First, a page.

In the winter of 2004, a shy woman named Emma sits in Toby's office. She wants to share this wonderful new book she's reading, but Toby, her therapist, is concerned with other things. Emma is transgender, and has sought out Toby for approval for hormone replacement therapy. Emma has shown up at the therapy sessions as an outgoing, confident young woman named Katina, and a depressed, submissive workaholic named Ed. She has little or no memory of her actions when presenting as these other two people. And then Toby asks about her childhood. As the story unfolds, we discover clues to Emma's troubled past, and how and why these other two people may have come into existence.
One might think that a story largely shown in a therapist’s office would be dry or clinical. In the case of the honest and enthralling The Third Person, that assumption could not be more wrong. Grove’s words are frequently messy, out of order, and beautiful like so many memories. She so clearly communicates grief, pain, hope, determination, and loneliness through not only words but also the eyes, postures, and silhouettes of her characters. This visual emotion, along with the frank and vulnerable dialogue, hits even harder because the art style is so spare. The focus is on the people, their interactions, and our protagonist’s inner turmoil. The conversational nature of the text and the focused art combine to make the novel a fast read, despite the hefty page count. The conclusion of the book makes Grove’s dedication in the opening pages all the more meaningful in retrospect. Readers who can’t get enough of graphic memoir, particularly the works of Alison Bechdel, are the ideal audience for this moving volume.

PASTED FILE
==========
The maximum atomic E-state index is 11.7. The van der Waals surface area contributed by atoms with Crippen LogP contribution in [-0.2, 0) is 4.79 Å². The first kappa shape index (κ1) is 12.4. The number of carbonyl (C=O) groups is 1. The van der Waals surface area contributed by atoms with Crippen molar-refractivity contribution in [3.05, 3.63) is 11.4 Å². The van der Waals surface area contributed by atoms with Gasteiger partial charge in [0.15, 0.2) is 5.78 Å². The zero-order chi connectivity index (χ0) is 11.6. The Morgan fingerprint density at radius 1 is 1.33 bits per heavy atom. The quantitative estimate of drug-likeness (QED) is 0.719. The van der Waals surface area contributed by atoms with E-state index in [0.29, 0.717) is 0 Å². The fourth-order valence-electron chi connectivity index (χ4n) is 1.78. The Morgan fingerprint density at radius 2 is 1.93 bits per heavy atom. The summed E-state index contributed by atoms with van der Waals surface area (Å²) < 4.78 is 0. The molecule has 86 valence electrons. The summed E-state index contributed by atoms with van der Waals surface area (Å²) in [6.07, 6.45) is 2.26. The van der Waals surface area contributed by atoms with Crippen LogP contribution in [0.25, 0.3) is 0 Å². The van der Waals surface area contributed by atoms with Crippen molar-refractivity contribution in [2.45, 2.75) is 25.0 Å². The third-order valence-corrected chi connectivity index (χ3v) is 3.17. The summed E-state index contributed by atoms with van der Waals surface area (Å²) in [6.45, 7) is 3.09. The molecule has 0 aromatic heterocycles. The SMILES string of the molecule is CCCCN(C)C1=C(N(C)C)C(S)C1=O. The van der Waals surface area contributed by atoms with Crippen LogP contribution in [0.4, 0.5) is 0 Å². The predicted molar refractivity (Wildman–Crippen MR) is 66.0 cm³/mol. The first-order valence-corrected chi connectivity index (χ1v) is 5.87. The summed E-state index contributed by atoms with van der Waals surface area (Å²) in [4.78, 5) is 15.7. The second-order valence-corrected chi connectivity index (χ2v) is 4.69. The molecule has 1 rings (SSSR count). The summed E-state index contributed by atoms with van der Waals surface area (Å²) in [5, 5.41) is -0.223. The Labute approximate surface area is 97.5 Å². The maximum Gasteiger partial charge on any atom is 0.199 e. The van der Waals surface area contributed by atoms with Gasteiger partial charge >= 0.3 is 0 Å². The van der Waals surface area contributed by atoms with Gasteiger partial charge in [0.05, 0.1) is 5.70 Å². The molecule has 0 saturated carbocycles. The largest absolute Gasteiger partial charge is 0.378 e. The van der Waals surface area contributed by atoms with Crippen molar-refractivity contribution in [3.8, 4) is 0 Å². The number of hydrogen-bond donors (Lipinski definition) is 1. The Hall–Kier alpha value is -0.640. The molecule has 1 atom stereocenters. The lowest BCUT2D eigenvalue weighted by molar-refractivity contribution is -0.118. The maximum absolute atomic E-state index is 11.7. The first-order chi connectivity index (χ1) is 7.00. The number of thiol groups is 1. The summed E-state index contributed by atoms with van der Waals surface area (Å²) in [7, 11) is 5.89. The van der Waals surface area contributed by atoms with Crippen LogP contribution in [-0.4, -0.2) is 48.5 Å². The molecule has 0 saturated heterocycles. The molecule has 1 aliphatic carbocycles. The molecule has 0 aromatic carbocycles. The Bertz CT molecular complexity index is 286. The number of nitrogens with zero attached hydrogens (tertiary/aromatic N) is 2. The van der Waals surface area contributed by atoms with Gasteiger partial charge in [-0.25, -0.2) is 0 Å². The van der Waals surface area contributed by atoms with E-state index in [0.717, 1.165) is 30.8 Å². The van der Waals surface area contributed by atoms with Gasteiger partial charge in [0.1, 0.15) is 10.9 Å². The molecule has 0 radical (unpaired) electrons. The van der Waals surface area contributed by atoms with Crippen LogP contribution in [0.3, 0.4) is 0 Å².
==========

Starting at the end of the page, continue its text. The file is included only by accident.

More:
... an unflinching exploration of how our identities are formed and maintained ... Grove draws on her background in animation to render pages of conversation dynamically, switching angles to signal a change in point of view, and creating a sense of distance between her characters to convey their failure to understand one another, or else zooming in to create unexpected intimacy as they navigate Emma’s complex experience and examine her determination to live on her own terms ...A masterfully crafted, fearlessly vulnerable memoir stressing the importance of coming to terms with trauma in order to better know oneself.
... remarkable ... an ingenious bit of multi-layered wordplay ... The comics medium is a perfect choice of form to deliver the story Grove is telling. Her drawing style might at first look naïve, but nuances emerge: she proves uncommonly adept at depicting the slight physical changes – in facial expression, in posture, in countless body-language tics – that can give a person’s emotional state away no matter how much they might want to conceal it. Formally, too, she incorporates enough variety to keep things fresh ... Grove has created a stunning artistic testament to the spirit and strength of will it required.